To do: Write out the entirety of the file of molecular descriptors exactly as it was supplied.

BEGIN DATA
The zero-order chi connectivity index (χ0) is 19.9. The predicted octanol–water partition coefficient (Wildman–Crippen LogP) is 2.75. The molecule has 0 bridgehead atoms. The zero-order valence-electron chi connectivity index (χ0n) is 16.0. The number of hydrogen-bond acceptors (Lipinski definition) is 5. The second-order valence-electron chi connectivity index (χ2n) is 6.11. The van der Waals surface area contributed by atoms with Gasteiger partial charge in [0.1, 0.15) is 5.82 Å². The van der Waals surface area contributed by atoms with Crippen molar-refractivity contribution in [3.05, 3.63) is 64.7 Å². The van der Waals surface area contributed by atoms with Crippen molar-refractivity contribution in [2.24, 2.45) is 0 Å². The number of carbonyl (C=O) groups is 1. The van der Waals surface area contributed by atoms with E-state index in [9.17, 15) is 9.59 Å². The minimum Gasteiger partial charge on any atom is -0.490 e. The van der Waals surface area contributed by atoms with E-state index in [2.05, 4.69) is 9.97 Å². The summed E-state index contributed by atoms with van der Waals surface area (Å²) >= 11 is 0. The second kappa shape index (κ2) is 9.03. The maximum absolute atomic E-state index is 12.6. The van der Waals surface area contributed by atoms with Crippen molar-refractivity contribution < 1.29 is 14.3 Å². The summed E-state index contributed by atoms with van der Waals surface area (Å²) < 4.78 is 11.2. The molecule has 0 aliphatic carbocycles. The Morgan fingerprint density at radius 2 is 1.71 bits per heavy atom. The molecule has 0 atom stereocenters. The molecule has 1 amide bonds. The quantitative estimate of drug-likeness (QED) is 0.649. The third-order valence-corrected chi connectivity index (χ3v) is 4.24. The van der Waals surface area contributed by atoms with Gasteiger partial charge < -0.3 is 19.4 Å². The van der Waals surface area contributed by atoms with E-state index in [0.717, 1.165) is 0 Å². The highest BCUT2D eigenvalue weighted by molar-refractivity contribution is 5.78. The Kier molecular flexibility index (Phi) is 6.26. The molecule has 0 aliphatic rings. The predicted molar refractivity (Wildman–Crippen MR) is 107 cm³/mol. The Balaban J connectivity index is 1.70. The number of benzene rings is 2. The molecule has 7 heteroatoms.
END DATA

The zero-order chi connectivity index (χ0) is 19.9. The predicted octanol–water partition coefficient (Wildman–Crippen LogP) is 2.75. The molecule has 0 bridgehead atoms. The zero-order valence-electron chi connectivity index (χ0n) is 16.0. The number of hydrogen-bond acceptors (Lipinski definition) is 5. The second-order valence-electron chi connectivity index (χ2n) is 6.11. The van der Waals surface area contributed by atoms with Gasteiger partial charge in [0.1, 0.15) is 5.82 Å². The van der Waals surface area contributed by atoms with Crippen molar-refractivity contribution in [3.05, 3.63) is 64.7 Å². The van der Waals surface area contributed by atoms with Crippen molar-refractivity contribution in [2.24, 2.45) is 0 Å². The number of carbonyl (C=O) groups is 1. The van der Waals surface area contributed by atoms with E-state index in [9.17, 15) is 9.59 Å². The minimum Gasteiger partial charge on any atom is -0.490 e. The van der Waals surface area contributed by atoms with E-state index in [2.05, 4.69) is 9.97 Å². The summed E-state index contributed by atoms with van der Waals surface area (Å²) >= 11 is 0. The second kappa shape index (κ2) is 9.03. The maximum absolute atomic E-state index is 12.6. The van der Waals surface area contributed by atoms with Crippen molar-refractivity contribution < 1.29 is 14.3 Å². The summed E-state index contributed by atoms with van der Waals surface area (Å²) < 4.78 is 11.2. The molecule has 0 aliphatic carbocycles. The Morgan fingerprint density at radius 2 is 1.71 bits per heavy atom. The molecule has 0 atom stereocenters. The molecule has 1 amide bonds. The quantitative estimate of drug-likeness (QED) is 0.649. The third-order valence-corrected chi connectivity index (χ3v) is 4.24. The van der Waals surface area contributed by atoms with Gasteiger partial charge < -0.3 is 19.4 Å². The van der Waals surface area contributed by atoms with E-state index in [0.717, 1.165) is 0 Å². The highest BCUT2D eigenvalue weighted by molar-refractivity contribution is 5.78. The Kier molecular flexibility index (Phi) is 6.26. The molecule has 0 aliphatic rings. The predicted molar refractivity (Wildman–Crippen MR) is 107 cm³/mol. The Balaban J connectivity index is 1.70. The number of benzene rings is 2. The molecule has 7 heteroatoms.